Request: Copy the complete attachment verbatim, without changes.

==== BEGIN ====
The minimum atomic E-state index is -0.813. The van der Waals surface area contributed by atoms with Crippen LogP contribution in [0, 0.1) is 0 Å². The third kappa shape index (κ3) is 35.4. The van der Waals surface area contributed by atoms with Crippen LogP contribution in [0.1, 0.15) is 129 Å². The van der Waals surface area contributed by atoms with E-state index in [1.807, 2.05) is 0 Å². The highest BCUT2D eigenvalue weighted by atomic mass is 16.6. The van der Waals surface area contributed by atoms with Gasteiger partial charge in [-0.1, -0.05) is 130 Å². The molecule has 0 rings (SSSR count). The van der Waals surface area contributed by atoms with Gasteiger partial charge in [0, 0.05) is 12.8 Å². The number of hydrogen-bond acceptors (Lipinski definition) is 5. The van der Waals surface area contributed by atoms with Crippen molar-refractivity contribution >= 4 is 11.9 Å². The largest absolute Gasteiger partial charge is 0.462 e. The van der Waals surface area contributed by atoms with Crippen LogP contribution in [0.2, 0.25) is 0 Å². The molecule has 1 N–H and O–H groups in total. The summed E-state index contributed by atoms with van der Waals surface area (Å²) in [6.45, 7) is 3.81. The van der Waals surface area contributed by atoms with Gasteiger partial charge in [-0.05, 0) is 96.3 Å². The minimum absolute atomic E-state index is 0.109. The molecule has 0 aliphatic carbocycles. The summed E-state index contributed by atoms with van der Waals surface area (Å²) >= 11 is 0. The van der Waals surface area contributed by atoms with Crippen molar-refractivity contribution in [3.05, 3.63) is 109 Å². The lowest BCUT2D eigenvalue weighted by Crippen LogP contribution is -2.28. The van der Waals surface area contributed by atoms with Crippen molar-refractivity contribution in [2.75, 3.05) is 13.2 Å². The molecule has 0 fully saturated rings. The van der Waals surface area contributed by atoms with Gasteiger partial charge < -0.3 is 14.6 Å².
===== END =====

The minimum atomic E-state index is -0.813. The van der Waals surface area contributed by atoms with Crippen LogP contribution in [0, 0.1) is 0 Å². The third kappa shape index (κ3) is 35.4. The van der Waals surface area contributed by atoms with Crippen LogP contribution in [0.1, 0.15) is 129 Å². The van der Waals surface area contributed by atoms with E-state index in [1.807, 2.05) is 0 Å². The highest BCUT2D eigenvalue weighted by atomic mass is 16.6. The van der Waals surface area contributed by atoms with Gasteiger partial charge in [-0.1, -0.05) is 130 Å². The molecule has 0 rings (SSSR count). The van der Waals surface area contributed by atoms with Gasteiger partial charge in [0, 0.05) is 12.8 Å². The number of hydrogen-bond acceptors (Lipinski definition) is 5. The van der Waals surface area contributed by atoms with Crippen molar-refractivity contribution >= 4 is 11.9 Å². The largest absolute Gasteiger partial charge is 0.462 e. The van der Waals surface area contributed by atoms with Crippen LogP contribution in [0.2, 0.25) is 0 Å². The molecule has 1 N–H and O–H groups in total. The summed E-state index contributed by atoms with van der Waals surface area (Å²) in [6.45, 7) is 3.81. The van der Waals surface area contributed by atoms with Gasteiger partial charge in [-0.05, 0) is 96.3 Å². The minimum absolute atomic E-state index is 0.109. The molecule has 0 aliphatic carbocycles. The summed E-state index contributed by atoms with van der Waals surface area (Å²) >= 11 is 0. The van der Waals surface area contributed by atoms with Crippen molar-refractivity contribution in [3.05, 3.63) is 109 Å². The lowest BCUT2D eigenvalue weighted by Crippen LogP contribution is -2.28. The van der Waals surface area contributed by atoms with Crippen molar-refractivity contribution in [2.75, 3.05) is 13.2 Å². The molecule has 0 fully saturated rings. The van der Waals surface area contributed by atoms with Gasteiger partial charge < -0.3 is 14.6 Å².